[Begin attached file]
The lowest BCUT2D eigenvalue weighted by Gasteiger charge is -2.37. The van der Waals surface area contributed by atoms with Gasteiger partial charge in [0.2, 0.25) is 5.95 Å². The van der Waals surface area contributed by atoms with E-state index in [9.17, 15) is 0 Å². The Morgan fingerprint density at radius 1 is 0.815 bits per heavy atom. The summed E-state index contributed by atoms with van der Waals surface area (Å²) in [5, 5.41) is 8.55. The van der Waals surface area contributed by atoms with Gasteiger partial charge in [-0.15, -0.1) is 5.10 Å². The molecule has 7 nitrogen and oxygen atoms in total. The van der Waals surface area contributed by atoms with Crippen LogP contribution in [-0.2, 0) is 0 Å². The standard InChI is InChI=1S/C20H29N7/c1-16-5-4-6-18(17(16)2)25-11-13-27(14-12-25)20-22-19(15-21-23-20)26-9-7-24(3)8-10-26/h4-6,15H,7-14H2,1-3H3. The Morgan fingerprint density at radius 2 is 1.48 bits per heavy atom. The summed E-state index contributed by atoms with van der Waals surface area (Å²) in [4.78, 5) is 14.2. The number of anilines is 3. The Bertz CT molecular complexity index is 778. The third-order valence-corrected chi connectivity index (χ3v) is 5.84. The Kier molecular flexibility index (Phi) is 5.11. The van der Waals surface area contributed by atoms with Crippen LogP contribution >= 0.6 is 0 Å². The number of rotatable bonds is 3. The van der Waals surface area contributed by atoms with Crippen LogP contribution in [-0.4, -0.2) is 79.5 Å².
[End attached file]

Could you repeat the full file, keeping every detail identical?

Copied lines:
The lowest BCUT2D eigenvalue weighted by Gasteiger charge is -2.37. The van der Waals surface area contributed by atoms with Gasteiger partial charge in [0.2, 0.25) is 5.95 Å². The van der Waals surface area contributed by atoms with E-state index in [9.17, 15) is 0 Å². The Morgan fingerprint density at radius 1 is 0.815 bits per heavy atom. The summed E-state index contributed by atoms with van der Waals surface area (Å²) in [5, 5.41) is 8.55. The van der Waals surface area contributed by atoms with Gasteiger partial charge in [-0.15, -0.1) is 5.10 Å². The molecule has 7 nitrogen and oxygen atoms in total. The van der Waals surface area contributed by atoms with Crippen LogP contribution in [-0.2, 0) is 0 Å². The standard InChI is InChI=1S/C20H29N7/c1-16-5-4-6-18(17(16)2)25-11-13-27(14-12-25)20-22-19(15-21-23-20)26-9-7-24(3)8-10-26/h4-6,15H,7-14H2,1-3H3. The Morgan fingerprint density at radius 2 is 1.48 bits per heavy atom. The summed E-state index contributed by atoms with van der Waals surface area (Å²) in [4.78, 5) is 14.2. The number of anilines is 3. The Bertz CT molecular complexity index is 778. The third-order valence-corrected chi connectivity index (χ3v) is 5.84. The Kier molecular flexibility index (Phi) is 5.11. The van der Waals surface area contributed by atoms with Crippen LogP contribution >= 0.6 is 0 Å². The number of rotatable bonds is 3. The van der Waals surface area contributed by atoms with Crippen LogP contribution in [-0.4, -0.2) is 79.5 Å².